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This article is about the Piegan Blackfoot, the band of the tribe located on the Blackfoot Nation in Montana. For the other Blackfoot bands, see Blackfoot.
Crowfoot, former Head Chief of the Blackfeet Nation

The Piegan Blackfeet, Pikuni in Blackfoot, are a tribe of Native Americans, many of whom currently live in the Blackfeet Nation, in northwestern Montana with population centered in Browning. Several closely related tribes, the Kainah (Blood), Northern Peigan and Siksiki (Northern Blackfoot), live in Alberta, Canada and are sometimes also collectively referred to as Blackfoot. Ethnographic literature most commonly uses Blackfoot people, and most Blackfoot people use the singular Blackfoot, though the US and tribal governments officially use Blackfeet as in Blackfeet Indian Reservation and Blackfeet Nation as seen on official tribe website. The term Siksika, derived from Siksikaikwan – "a Blackfoot person" – may be used, as may, in English, "I am Blackfoot" or "I am a member of the Blackfeet tribe." (Nettl, 1989)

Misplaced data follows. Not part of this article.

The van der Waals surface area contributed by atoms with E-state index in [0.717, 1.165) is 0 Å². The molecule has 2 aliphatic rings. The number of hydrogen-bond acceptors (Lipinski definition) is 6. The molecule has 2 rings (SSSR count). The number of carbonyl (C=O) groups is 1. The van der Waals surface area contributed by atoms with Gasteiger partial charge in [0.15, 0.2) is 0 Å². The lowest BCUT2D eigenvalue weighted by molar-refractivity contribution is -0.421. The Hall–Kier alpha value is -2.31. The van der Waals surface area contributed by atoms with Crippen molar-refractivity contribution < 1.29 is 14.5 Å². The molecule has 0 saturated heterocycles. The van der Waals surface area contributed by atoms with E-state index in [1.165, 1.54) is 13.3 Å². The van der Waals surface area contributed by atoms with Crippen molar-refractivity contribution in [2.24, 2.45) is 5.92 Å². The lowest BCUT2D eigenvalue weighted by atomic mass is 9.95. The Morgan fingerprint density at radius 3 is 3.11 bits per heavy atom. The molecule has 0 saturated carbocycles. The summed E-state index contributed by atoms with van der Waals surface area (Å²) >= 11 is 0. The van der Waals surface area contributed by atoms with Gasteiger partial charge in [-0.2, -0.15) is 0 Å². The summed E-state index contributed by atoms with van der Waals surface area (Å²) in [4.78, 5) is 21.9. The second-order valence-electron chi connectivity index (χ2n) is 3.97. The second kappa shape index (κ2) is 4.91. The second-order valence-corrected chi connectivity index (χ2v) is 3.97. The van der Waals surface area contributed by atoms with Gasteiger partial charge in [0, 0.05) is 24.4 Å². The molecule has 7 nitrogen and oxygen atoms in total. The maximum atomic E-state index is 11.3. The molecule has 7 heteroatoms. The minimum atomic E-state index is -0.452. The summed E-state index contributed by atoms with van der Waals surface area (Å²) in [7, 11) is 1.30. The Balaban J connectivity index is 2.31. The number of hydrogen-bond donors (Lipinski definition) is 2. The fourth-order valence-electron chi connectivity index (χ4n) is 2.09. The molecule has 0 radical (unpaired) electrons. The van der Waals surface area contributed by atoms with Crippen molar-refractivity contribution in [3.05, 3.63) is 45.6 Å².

From the relations of the Blackfoot language to others in the Algonquian language family indicate that they lived in an area west of the Great Lakes. Though they practiced some agriculture, they were partly nomadic. They moved westward partially because of the introduction of horses and guns and became a part of the Plains Indians culture in the early 1800's. In 1900, there were an estimated 20,000 Blackfoot, while today there are approximately 25,000, and the population was at times dramatically lower as the Blackfeet suffered disease, starvation, and war. They held large portions of Alberta and Montana, though today the Blackfeet Reservation is the size of Delaware and the three reservations in Alberta have a much smaller area. (Nettl, 1989)

The Blackfoot language is also agglutinative. The Blackfoot do not have well documented male Two-Spirits, but they do have "manly-hearted women" (Lewis, 1941) who act in much of the social roles of men, including willingness to sing alone, usually considered "immodest", and using a men's singing style. (Nettl, 1989, p.84, 125).

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